Can Iran Trust Russia?

Image: Khamenei inspects the Quran Putin gave him. Khamenei.ir.

Khamenei thinks America is up to no good, yet has a naively positive view of Putin's Russia.

Ever since the Islamic Revolution of 1979, Iran’s Supreme Leader Ayatollah Ali Khamenei has stated that the United States is Iran’s enemy that cannot be trusted, and that wishes to topple the Islamic Republic and dominate Iran again. Since last year’s nuclear agreement between Iran and the P5+1 (the five permanent members of the UN Security Council, plus Germany), Khamenei has repeatedly claimed that Iran has carried out its obligations under the agreement, whereas the U.S. has done so only “on paper.”

The fact is that every nation and government pursues what it considers to be its national interests and expediency. To do so, every government uses everything in its disposal, including conspiracy, spying, deception, infiltration, etc. Thus, even friendly nations do not completely trust each other. Recall that the U.S. eavesdropped on leaders of many Western European nations.

But, the problem is that Khamenei speaks as if only the United States, Israel and their Western allies try to gain influence in Iran, or pursue policies that are not in Iran’s national interests. At the same time, Khamenei has been presenting a completely positive image of Russia and its president, Vladimir Putin. Yet even a glance at Iran’s history over the past two hundred years indicates that Russia has harmed Iran repeatedly including, for example, by imposing the Treaties of Gulistan (1813) and Turkmenchay (1828) on Iran, forcing it to cede large parts of its territory in the Caucasus region. Khamenei is also pursuing expanded relations with Russia to form a united front with it against the West. This requires not only a glaring double standard, but the breach of one of the main slogans of the 1979 Revolution, namely, “neither West nor East.” How did this come to be?

Khamenei, the Novel Reader

Khamenei likes to read Western novels, which I discussed in a previous article. He has also read many Russian novels, and considers himself well informed on the history of the October 1917 Revolution in Russia. In fact, some aspects of that revolution represent models that he thinks he should follow.

In a meeting with artists and cultural officials of the state in July 1994, Khamenei complained about the intellectuals, poets and writers in the pre-Revolution Iran, claiming that none of them joined the 1979 Revolution. He then turned to the Russian Revolution, and while conceding that it was very brutal and violent, “It attracted a large number of Russian intellectuals and first-rate writers and poets.” He mentioned Aleksey Tolstoy (1883-1945), the Russian writer—“whom I like very much”—and the fact that up until 1925 he was even a counter-revolutionary who had left Russia, but after he returned home, he wrote a “great novel” about the Russian Revolution that described beautifully its events. Khamenei then mentioned another Russian writer, Mikhail Sholokhov (1905-1984),who wrote And Quiet Flows the Don. Initially, Russian officials did not even allow publication of the epic novel, Khamenei said, but, “Unfortunately, [our] intellectuals, poets, and musicians did not support the Islamic Republic.”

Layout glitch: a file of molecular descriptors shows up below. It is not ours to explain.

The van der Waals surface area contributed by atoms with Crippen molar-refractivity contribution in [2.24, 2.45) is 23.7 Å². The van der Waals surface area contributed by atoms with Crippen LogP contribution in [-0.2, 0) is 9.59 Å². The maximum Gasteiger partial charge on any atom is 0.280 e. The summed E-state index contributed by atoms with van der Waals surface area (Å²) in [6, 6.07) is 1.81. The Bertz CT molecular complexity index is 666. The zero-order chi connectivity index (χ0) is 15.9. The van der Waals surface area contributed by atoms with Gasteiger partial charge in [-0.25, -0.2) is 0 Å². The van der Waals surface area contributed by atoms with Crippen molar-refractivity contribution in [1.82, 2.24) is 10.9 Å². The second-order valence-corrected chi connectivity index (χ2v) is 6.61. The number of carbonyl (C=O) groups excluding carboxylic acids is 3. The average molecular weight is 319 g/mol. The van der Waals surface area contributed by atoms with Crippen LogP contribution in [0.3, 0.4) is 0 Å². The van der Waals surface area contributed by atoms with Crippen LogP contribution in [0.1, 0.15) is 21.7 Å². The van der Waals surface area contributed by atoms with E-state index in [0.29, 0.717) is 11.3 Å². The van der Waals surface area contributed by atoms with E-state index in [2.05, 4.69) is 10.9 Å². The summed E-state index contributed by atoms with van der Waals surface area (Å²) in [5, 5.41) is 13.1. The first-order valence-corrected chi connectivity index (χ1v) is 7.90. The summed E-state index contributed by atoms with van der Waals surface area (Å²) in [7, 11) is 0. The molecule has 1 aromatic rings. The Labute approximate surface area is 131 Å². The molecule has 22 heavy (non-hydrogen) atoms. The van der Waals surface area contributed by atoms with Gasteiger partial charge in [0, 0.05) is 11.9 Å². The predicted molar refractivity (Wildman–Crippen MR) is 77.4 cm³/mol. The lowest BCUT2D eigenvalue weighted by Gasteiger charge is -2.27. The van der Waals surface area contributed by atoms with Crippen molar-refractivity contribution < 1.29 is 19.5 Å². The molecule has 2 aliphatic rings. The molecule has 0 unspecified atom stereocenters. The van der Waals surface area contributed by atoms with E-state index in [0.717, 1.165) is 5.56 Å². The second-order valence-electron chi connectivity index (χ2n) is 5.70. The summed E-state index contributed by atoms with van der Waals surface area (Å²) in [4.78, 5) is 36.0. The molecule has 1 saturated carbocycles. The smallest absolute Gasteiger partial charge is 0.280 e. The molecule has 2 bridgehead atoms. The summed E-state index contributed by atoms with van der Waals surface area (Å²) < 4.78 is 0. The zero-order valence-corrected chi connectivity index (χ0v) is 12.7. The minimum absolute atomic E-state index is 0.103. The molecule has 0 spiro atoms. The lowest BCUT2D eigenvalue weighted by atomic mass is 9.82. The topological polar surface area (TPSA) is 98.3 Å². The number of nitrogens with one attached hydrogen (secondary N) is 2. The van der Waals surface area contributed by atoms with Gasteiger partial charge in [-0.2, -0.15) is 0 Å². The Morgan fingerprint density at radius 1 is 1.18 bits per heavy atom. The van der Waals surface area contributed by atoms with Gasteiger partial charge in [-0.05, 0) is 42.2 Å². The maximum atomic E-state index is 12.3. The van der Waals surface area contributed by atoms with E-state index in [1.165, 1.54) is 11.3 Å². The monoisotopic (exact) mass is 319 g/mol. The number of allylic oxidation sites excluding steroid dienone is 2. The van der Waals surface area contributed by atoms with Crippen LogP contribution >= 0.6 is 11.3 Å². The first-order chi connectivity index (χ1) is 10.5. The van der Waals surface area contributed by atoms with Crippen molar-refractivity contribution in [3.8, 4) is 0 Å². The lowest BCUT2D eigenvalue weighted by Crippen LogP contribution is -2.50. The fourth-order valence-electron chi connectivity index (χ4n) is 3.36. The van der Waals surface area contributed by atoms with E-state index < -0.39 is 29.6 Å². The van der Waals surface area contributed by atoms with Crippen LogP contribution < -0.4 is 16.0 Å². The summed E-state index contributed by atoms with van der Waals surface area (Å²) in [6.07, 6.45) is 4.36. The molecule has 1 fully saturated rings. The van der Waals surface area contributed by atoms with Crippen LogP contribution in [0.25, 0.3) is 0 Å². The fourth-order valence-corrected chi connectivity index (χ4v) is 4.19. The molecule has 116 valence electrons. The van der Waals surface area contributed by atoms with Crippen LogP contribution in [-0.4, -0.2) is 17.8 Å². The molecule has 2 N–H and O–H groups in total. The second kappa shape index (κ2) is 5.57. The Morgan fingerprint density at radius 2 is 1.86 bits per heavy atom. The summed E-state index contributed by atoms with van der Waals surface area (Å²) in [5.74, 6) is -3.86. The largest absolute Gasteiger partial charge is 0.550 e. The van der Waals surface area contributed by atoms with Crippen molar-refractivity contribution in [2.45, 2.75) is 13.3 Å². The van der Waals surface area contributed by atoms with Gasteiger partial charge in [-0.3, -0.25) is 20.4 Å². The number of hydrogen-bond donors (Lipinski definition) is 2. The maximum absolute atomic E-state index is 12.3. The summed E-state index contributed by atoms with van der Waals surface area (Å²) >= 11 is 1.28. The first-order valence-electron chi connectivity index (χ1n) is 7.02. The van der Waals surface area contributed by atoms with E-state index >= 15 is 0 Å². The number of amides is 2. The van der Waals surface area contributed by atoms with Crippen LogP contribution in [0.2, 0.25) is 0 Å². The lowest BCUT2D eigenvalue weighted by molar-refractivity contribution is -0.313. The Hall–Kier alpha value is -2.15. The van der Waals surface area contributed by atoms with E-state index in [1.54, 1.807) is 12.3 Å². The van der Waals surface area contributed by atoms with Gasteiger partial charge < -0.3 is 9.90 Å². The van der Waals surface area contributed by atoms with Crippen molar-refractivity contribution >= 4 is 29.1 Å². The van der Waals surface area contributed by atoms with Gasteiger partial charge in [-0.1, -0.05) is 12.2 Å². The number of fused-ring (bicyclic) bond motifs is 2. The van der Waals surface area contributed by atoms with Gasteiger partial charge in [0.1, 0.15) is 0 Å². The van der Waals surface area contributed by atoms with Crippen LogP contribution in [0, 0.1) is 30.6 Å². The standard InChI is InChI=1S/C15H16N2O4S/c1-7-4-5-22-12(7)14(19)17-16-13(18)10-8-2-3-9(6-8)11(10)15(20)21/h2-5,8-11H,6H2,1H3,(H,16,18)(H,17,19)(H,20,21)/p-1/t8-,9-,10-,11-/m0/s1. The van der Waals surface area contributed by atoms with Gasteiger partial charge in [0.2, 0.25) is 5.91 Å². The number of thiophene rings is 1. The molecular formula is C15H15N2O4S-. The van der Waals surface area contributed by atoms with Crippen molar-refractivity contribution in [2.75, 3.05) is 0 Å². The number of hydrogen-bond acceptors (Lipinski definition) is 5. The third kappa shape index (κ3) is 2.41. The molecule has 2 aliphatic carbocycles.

Ali Larijani, the current Speaker of the Majles [parliament], headed the Voice and Visage of the Islamic Republic [the state-controlled national networks of radio and television] for 10 years, beginning in 1992. In a confidential letter to him, Khamenei wrote,

“If you read and watch the Russian novels and plays, you would know that they did their utmost to produce the best works, such as, for example, The Mother (a novel) and Vassa Zheleznova (a drama), both by Maxim Gorky; And Quiet Flows the Don, and tens of other novels and plays. They picture Russia both before the Revolution and the sacrifices made by the people and leaders after the Revolution. But, the work that has been done [in Iran] in this regard ever since the Revolution has been close to nothing. It is your duty to recognize this great responsibility and try to make up for it by serious and sustained work. You should report to me on the progress that you make” [Via Larijani’s ten-year memoirs, posted on the website of Jaam-e Jam, the website close to him].

To Khamenei, Russians’ use of music to encourage people to take part in wars is a model that should be emulated. In another meeting with cultural officials and figures in July 2011, Khamenei said,

I have heard that during World War II in Russia, the music played by Habil Aliyev [known in Iran as Aliyev’s Shur], the well-known music that you gentlemen know, but I do not and have never listened to, had the greatest effect on the people for exciting them to join the war efforts and go to the fronts. This means that the music was deployed for achieving people’s goals. Naturally, this is expected of any [true] artist in any nation. Thus, how can we be indifferent about this, while the enemy uses it?

To Khamenei, resisting the enemy is very important, which is why he said in September of 2005,

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